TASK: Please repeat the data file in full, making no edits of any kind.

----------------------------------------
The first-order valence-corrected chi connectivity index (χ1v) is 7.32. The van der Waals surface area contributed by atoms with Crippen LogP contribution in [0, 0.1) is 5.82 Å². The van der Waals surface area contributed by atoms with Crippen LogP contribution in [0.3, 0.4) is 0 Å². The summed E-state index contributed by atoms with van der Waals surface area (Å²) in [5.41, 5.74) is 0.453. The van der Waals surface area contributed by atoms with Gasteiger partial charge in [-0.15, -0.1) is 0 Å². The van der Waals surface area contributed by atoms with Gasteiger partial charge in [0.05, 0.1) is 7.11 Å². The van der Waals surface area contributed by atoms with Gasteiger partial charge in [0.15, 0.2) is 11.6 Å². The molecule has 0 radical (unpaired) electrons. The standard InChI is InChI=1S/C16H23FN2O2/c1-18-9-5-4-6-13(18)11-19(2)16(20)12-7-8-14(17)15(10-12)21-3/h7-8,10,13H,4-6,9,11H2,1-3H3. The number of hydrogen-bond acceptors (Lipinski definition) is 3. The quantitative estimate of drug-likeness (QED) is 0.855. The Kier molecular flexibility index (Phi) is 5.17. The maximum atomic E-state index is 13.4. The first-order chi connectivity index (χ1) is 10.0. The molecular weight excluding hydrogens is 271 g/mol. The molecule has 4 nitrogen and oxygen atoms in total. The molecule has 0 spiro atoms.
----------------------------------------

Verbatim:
The first-order valence-corrected chi connectivity index (χ1v) is 7.32. The van der Waals surface area contributed by atoms with Crippen LogP contribution in [0, 0.1) is 5.82 Å². The van der Waals surface area contributed by atoms with Crippen LogP contribution in [0.3, 0.4) is 0 Å². The summed E-state index contributed by atoms with van der Waals surface area (Å²) in [5.41, 5.74) is 0.453. The van der Waals surface area contributed by atoms with Gasteiger partial charge in [-0.15, -0.1) is 0 Å². The van der Waals surface area contributed by atoms with Gasteiger partial charge in [0.05, 0.1) is 7.11 Å². The van der Waals surface area contributed by atoms with Gasteiger partial charge in [0.15, 0.2) is 11.6 Å². The molecule has 0 radical (unpaired) electrons. The standard InChI is InChI=1S/C16H23FN2O2/c1-18-9-5-4-6-13(18)11-19(2)16(20)12-7-8-14(17)15(10-12)21-3/h7-8,10,13H,4-6,9,11H2,1-3H3. The number of hydrogen-bond acceptors (Lipinski definition) is 3. The quantitative estimate of drug-likeness (QED) is 0.855. The Kier molecular flexibility index (Phi) is 5.17. The maximum atomic E-state index is 13.4. The first-order chi connectivity index (χ1) is 10.0. The molecular weight excluding hydrogens is 271 g/mol. The molecule has 4 nitrogen and oxygen atoms in total. The molecule has 0 spiro atoms.